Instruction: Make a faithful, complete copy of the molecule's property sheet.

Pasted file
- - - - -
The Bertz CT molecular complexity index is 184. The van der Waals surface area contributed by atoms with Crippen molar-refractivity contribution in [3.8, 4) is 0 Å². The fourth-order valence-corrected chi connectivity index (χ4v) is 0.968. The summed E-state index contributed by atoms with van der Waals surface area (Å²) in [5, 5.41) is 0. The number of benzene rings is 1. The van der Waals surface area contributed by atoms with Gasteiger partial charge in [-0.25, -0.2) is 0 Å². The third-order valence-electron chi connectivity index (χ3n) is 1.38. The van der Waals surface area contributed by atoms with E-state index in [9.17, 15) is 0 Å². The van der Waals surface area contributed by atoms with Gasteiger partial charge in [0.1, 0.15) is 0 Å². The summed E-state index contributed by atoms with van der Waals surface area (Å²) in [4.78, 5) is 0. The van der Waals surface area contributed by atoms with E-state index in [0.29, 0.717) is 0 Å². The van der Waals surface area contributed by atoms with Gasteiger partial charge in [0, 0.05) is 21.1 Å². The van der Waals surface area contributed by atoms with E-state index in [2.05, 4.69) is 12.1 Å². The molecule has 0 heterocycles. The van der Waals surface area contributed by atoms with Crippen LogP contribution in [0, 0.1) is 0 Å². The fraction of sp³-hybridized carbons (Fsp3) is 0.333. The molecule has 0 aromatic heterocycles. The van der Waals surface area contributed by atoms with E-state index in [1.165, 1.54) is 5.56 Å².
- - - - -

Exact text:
The Bertz CT molecular complexity index is 184. The van der Waals surface area contributed by atoms with Crippen molar-refractivity contribution in [3.8, 4) is 0 Å². The fourth-order valence-corrected chi connectivity index (χ4v) is 0.968. The summed E-state index contributed by atoms with van der Waals surface area (Å²) in [5, 5.41) is 0. The number of benzene rings is 1. The van der Waals surface area contributed by atoms with Gasteiger partial charge in [-0.25, -0.2) is 0 Å². The third-order valence-electron chi connectivity index (χ3n) is 1.38. The van der Waals surface area contributed by atoms with E-state index in [9.17, 15) is 0 Å². The van der Waals surface area contributed by atoms with Gasteiger partial charge in [0.1, 0.15) is 0 Å². The summed E-state index contributed by atoms with van der Waals surface area (Å²) in [4.78, 5) is 0. The van der Waals surface area contributed by atoms with E-state index in [0.29, 0.717) is 0 Å². The van der Waals surface area contributed by atoms with Gasteiger partial charge in [0, 0.05) is 21.1 Å². The van der Waals surface area contributed by atoms with E-state index in [2.05, 4.69) is 12.1 Å². The molecule has 0 heterocycles. The van der Waals surface area contributed by atoms with Crippen LogP contribution in [0, 0.1) is 0 Å². The fraction of sp³-hybridized carbons (Fsp3) is 0.333. The molecule has 0 aromatic heterocycles. The van der Waals surface area contributed by atoms with E-state index in [1.165, 1.54) is 5.56 Å².